Genetics can guide the first phase of drug development (identifying drug targets, see here ) as well as late phase clinical trials (e.g., patient segmentation for response/non-responder status, see here ). But is there a convergence between the two areas, or pharmaco-convergence (a term I just made up!)? And are there advantages to a program anchored at both ends in human genetics?
Consider the following two hypothetical examples.
(1) Human genetics identifies loss-of-function (LOF) mutations that protect from disease. The same LOF mutation is associated with an intermediate biomarker, but is not associated with other phenotypes that might be considered adverse drug events. A drug is developed that mimics the effect of the mutation; that is, a drug is developed that inhibits the protein product of the gene. In early mechanistic studies, the drug is shown to influence the intermediate biomarker in a way that is consistent to that predicted by the LOF-protective mutations. Further, because functional studies of the LOF-protective mutations provide insight into relevant biological pathways in humans (e.g., a gene expression signature that correlates with mutation carrier status), additional information is known about genomic signatures of those who carry the LOF-protective mutations (which mimics drug exposure) compared to those who do not carry the LOF-protective mutations (which mimics those who are not exposed to drug).…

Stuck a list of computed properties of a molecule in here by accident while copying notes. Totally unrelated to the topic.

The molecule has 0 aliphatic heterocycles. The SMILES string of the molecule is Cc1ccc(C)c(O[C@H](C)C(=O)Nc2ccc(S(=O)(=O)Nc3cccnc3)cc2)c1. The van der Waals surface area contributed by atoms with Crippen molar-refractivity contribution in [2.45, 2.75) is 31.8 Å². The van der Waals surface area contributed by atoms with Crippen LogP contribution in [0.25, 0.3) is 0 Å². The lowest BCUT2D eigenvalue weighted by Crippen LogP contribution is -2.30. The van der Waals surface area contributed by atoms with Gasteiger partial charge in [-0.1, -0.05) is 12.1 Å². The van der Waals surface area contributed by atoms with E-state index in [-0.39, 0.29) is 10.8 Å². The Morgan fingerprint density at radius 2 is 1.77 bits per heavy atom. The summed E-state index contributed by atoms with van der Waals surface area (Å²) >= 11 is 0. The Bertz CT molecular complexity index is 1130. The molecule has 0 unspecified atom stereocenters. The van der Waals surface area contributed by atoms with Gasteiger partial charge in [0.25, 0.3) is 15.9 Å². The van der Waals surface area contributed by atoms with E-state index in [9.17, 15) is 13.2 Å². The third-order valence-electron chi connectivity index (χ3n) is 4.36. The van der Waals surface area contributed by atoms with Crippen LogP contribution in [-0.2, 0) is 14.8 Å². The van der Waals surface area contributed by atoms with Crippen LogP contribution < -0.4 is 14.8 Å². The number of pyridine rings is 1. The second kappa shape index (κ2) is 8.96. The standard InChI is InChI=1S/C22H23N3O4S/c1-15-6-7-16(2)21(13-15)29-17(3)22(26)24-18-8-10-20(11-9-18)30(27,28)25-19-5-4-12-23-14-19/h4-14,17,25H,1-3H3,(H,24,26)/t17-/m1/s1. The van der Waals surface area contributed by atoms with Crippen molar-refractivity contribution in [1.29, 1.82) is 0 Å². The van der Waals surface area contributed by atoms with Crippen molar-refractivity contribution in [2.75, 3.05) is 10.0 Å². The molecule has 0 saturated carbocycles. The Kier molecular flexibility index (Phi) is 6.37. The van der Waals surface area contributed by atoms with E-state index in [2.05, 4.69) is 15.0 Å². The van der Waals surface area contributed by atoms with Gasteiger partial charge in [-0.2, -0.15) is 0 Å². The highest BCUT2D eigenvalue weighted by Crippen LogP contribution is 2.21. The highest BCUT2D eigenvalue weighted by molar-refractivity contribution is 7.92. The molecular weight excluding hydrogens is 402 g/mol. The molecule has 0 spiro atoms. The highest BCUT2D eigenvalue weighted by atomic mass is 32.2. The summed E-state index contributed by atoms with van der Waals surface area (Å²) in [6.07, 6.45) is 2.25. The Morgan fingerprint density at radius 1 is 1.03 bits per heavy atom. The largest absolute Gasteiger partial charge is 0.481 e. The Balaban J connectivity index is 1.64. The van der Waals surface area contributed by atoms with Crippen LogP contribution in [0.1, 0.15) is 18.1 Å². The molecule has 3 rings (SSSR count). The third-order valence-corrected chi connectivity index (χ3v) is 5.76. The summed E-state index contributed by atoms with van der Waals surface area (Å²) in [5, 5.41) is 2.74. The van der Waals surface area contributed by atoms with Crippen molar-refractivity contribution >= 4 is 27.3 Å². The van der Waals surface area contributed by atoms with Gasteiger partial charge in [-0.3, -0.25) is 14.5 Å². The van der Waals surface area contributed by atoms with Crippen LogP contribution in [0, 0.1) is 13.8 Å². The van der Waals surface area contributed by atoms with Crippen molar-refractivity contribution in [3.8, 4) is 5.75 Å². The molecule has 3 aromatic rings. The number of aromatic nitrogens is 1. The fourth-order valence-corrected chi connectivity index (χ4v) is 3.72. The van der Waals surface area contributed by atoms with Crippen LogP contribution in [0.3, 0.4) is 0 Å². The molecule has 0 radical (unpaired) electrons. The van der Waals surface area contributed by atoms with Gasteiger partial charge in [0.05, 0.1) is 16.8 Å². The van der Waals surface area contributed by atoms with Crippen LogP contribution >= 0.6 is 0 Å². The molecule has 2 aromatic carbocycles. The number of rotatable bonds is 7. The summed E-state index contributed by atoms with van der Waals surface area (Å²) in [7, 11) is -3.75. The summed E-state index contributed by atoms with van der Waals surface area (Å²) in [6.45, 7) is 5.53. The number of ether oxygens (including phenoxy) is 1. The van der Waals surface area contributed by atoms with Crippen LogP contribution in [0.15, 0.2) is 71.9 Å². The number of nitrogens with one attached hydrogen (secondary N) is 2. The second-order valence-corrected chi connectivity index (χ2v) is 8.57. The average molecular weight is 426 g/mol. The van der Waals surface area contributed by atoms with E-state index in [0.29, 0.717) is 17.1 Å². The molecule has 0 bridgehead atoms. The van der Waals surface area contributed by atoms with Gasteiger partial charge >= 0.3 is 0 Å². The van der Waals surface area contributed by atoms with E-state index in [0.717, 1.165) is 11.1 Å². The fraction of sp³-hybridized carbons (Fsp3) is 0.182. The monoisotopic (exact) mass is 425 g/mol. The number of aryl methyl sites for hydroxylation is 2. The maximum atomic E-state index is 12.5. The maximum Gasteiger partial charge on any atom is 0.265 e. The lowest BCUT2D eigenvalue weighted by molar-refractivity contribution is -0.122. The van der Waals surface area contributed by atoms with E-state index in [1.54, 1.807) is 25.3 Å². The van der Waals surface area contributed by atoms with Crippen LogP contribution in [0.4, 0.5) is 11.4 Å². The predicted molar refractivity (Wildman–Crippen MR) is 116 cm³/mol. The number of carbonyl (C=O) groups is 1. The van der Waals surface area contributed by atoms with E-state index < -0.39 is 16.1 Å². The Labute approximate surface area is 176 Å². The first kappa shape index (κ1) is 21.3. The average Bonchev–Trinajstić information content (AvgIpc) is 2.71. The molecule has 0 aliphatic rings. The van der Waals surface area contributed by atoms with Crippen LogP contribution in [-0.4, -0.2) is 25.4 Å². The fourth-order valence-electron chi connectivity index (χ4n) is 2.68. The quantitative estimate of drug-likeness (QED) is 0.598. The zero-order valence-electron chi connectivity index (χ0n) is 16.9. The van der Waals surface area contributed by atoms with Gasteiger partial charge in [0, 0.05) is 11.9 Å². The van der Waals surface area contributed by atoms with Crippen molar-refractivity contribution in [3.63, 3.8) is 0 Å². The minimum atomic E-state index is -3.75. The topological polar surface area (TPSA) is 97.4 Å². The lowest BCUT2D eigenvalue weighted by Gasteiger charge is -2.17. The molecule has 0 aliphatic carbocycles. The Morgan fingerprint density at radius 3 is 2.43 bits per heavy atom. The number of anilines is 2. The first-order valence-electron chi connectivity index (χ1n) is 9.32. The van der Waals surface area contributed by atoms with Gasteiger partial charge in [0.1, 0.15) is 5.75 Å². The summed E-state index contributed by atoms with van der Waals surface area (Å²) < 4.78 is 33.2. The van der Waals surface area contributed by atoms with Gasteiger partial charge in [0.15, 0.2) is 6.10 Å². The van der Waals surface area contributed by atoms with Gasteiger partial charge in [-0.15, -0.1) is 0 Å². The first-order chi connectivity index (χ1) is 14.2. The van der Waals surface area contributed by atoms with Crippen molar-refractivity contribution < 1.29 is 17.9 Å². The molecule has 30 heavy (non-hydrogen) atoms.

Are the same standards applied to genetic and non-genetic tests in clinical medicine? In a review by Munir Pirmohamed and Dyfrig Hughes (download PDFhere), the authors “strongly argue that the slow progress in the implementation of pharmacogenetic (and indeed other genetic) tests can partly be explained by the fact that different criteria are applied when considering genetic testing compared with non-genetic diagnostic tests.” They provide a few compelling examples:
There is no regulatory requirement to undertake clinical trials to show that the dosing recommendations for patients with, for example, renal impairment are equivalent in terms of clinical outcomes to those for patients with normal renal function. Indeed, such a stipulation would be impractical and costly, and would never be done during the drug development process, potentially disadvantaging vulnerable patient populations.
Atomoxetine, a drug widely used for attention deficit hyperactivity disorder, is metabolized in the liver by CYP2D6. The SmPC for atomoxetine states that the dose should be reduced by 50% in patients with hepatic impairment (Child-Pugh class B), as drug exposure goes up by twofold. It is also known that drug exposure is increased by a similar amount in CYP2D6 PMs; however, although the SmPC for atomoxetine mentions the effect of CYP2D6 polymorphisms, it does not mandate testing for their presence.…